> Twisted:
> 
> ufw allow from 192.168.122.1 \
>     to 192.168.122.1 port 1337 proto tcp mark twisted_manhole
> ufw allow to port 80 proto tcp mark twisted_service
> 
> profile twisted_server {
>   network inet tcp (bind, listen, accept) 192.168.122.1 port 1337,
>   network inet tcp (bind, listen, accept) port 80,
>   network inet tcp label=twisted_manhole,
>   network inet tcp label=twisted_service,
> }
> 
> 
> Erlang:
> 
> ufw allow from 10.0.0.0/8 to port 4369 proto tcp mark erlang_cluster
> ufw allow to port 465 proto tcp mark erlang_mail
> 
> profile erlang {
>   network inet tcp port 4369,
>   network inet tcp (bind, listen, accept) port 465,
>   network inet tcp label=erlang_cluster,
>   network inet tcp label=erlang_mail,
> }
> 
> 
> Webserver:
> 
> ufw allow in on eth0 from 192.168.1.111 to port 80 proto tcp mark web_priv
> ufw allow in on wlan0 to port 80 proto tcp mark web_pub
> 
> profile www {
>   network inet tcp (bind, listen, accept) port 80,
>   network inet tcp label=web_priv,
>   network inet tcp label=web_pub,
> }
> 
> 
> Complicated MAC'd proxy:
> 
> ufw allow in on eth0 from 192.168.1.1/24 \
>     to 192.168.1.1 proto tcp mark proxy_in
> ufw allow in on lo0 from 127.0.0.1 port 55555 \
>     to 127.0.0.1 port 55556 proto tcp mark proxy_middle
> ufw allow out on eth1 from 10.0.0.1 \
>     to 10.0.0.1/24 proto tcp mark proxy_out
> 
> profile proxy {
>   network inet tcp (bind, listen, accept) port 80,
>   network inet tcp (connect) 10.0.0.1/24,
>   network inet tcp label=proxy_in,
>   network inet tcp label=proxy_out,
>   network inet tcp label=proxy_middle,
> }
> 
> 
> I might not have the details exactly right -- I'm nearly confident of
> that -- but I hope this sketch gives an idea of how we can use ufw to
> provide a convenient place to add secmark labels that we then use in
> AppArmor profiles.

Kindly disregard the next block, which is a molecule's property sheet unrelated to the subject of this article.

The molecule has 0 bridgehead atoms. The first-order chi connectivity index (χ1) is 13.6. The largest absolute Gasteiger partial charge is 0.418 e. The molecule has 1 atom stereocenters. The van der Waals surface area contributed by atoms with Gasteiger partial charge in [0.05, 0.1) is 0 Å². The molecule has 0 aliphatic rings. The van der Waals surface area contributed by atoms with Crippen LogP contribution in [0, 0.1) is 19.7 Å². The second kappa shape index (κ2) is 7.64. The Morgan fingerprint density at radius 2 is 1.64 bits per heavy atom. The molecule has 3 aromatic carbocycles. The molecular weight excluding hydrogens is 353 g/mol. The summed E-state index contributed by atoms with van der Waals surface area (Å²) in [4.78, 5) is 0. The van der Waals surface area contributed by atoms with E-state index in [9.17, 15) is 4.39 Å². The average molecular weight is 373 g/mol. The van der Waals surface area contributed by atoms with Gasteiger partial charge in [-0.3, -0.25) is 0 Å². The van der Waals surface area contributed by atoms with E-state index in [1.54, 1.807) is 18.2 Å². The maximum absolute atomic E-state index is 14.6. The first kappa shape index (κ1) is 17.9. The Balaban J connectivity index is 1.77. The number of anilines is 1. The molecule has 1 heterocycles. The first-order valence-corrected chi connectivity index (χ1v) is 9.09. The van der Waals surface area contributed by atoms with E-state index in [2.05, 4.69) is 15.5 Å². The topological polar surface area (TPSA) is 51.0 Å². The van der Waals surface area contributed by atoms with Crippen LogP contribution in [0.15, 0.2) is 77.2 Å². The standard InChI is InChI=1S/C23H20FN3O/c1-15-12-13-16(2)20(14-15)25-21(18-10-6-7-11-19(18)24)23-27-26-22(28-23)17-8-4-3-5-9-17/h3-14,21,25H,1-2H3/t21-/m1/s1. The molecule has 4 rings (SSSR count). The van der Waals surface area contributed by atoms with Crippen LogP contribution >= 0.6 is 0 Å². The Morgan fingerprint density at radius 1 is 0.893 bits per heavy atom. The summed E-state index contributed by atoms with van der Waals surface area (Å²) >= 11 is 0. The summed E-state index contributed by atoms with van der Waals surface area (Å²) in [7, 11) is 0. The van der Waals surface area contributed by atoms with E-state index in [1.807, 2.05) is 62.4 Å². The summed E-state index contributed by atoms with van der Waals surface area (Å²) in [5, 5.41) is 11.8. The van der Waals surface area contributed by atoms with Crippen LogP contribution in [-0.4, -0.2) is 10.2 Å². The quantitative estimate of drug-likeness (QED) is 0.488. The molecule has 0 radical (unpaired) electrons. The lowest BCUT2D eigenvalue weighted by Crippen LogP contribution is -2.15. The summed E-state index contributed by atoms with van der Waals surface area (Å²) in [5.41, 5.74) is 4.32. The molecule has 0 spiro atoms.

> 
> It's more moving pieces -- and we probably can't give decent error
> messages in the case of spelling mistakes, probably can't "learn" these,
> and certainly wouldn't ship any of these pairing-by-labels -- but it
> does let us provide the functionality that more advanced deployments
> will want.
> 
> We don't have to use ufw -- standard iptables --selctx can also work --
> but ufw is easier for me to understand. ufw can also provide a
> convenient location for name <-> number mappings, or perhaps a
> convenient interface for managing the mappings.
> 
Look I like ufw, but as an upstream project we need to look at the
solution that is widely applicable to the distributions that ship apparmor
so iptables seems the better target from that perspective. I am not saying
don't support ufw just that iptables would need to be supported.

> This also gives us a possibility for a staged deployment: we can get the
> "simple" stuff done first -- the bind, listen, accept, connect, sendmsg?,
> recvmsg?, that can be decided simply from the contents of a profile -- 
> 
Staged deployment has always been planned. We just can't get everything
done in the time frame we have. We are just trying to plan to make sure
what we do ship is consistent with where we are going